On offense, Sam Darnold continues to look comfortable and in control of Joe Brady’s offense. Darnold has thrown just 13.7 percent of his passes into tight windows (Next Gen Stats) and is averaging 7.6 air yards per attempt through two weeks. The Panthers' offense is giving him answers at every turn whereas the Jets teams of old constantly asked him to solve problems on his own. Darnold’s play has kept the production of DJ Moore and Christian McCaffrey afloat, and that’s about all we’re asking.
The defense is the bigger story here. We have to completely change our priors with this unit and if you haven’t adjusted by now, you’re too late. The Panthers will get the Texans without Tyrod Taylor on Thursday Night Football in Week 3 and get a chance to show the national media that their stop unit has turned a corner.
The Chargers-Cowboys game was supposed to be the DFS-friendly shootout of the week but we got just 37 total points. Most of that can be explained by the mistakes that haunted this game, mostly by the Chargers.
Los Angeles was penalized 12 times for 99 yards. Justin Herbert also threw two crushing interceptions. Don’t worry about it.
Los Angeles still looks like one of the best offensive ecosystems in the NFL. It’s especially great that we know exactly where the ball is going.
Keenan Allen and Mike Williams are the funnel receivers in this offense, combining for 18 targets this week. Allen cleared 100 yards for the second week in a row but we knew he’d be a core piece. More surprisingly, Williams looks like he’s on his way to a career-best season. He has collected 22 targets through two weeks and posted 91 yards with a score in Week 2.
To the surprise of (hopefully) absolutely no one, Austin Ekeler’s Week 1 zero-target game was nothing but a fluke. The star back drew 10 targets against the Cowboys. That’s what we expect from Ekeler and it helped buoy a slow day on the ground (just nine rushes).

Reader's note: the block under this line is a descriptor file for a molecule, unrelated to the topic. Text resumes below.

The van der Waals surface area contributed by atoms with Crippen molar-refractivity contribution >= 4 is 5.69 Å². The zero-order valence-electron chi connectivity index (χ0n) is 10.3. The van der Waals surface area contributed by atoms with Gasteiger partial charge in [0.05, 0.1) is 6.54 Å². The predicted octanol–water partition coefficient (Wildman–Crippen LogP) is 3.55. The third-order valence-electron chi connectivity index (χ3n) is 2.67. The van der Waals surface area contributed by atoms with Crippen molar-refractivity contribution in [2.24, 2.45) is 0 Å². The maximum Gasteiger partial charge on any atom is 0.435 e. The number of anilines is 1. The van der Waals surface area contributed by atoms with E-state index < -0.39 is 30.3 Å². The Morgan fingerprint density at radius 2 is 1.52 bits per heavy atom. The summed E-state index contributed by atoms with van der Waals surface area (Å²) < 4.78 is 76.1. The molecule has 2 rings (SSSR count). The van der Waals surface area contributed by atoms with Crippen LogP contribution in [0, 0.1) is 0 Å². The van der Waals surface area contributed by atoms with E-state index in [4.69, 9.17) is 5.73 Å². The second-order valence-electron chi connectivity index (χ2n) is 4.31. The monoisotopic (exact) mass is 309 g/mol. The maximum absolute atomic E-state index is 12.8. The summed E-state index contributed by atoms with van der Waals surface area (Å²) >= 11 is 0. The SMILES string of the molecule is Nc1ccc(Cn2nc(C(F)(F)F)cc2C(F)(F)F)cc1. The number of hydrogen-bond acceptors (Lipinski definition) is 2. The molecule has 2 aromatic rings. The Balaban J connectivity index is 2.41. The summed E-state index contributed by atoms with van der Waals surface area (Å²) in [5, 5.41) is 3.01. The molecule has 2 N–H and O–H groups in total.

Such a concentrated offense with high-quality players is a fantasy gamer's dream. We still have all the faith in the world in Herbert, as well. Even in a less than stellar stat-line game, he still posted a 7.2 completion percentage over expectation, per Next Gen Stats.
Week 2 wasn’t the points-fest many expected in Los Angeles but we aren’t changing our Chargers’ expectations one bit going forward.
Tampa Bay receiver roulette
The Buccaneers pass-catching corps is just ridiculously stacked. That’s a big reason Tom Brady has nine touchdowns and 655 yards through two weeks.
Mike Evans is still in the prime of his career. You can argue that Chris Godwin hasn’t even peaked yet. Antonio Brown might not be at the height of his powers but he’s not far off. Oh, and at this point, the entire fantasy industry needs to admit that it missed on just how much of a key Gronk still is for this offense.
Of course, while this offense will be prolific because of all these talents while getting the ball from the best distributor in football, it’s almost impossible for everyone to eat in one week.
Last week, it was Mike Evans who got left out in the cold. In Week 2, it was Antonio Brown, with one catch for 17 yards while Evans drew nine targets and scored twice.
If anything, those two guys might be the ones to swap big weeks back and forth. Their skill sets and deployment as outside vertical receivers somewhat overlap. Gronkowski will be a bit efficiency-driven, as he’s scored four times and has caught all but one of his targets. His role was understated coming into the year; he's a clear-cut TE1. We can bet on efficiency on this offense. Godwin looks like the guy with the most steady role. He leads the team with 19 targets and 88 routes through two weeks.
No matter what, regardless of who gets left out in the cold in any prior week, you need to play all these guys. Being tethered to this passing game is just too valuable. It might not be the most pleasant wheel to ride when you know you’re risking a dud from Evans, Brown, or one of the others. But the reward is just too great. Stay on the ride.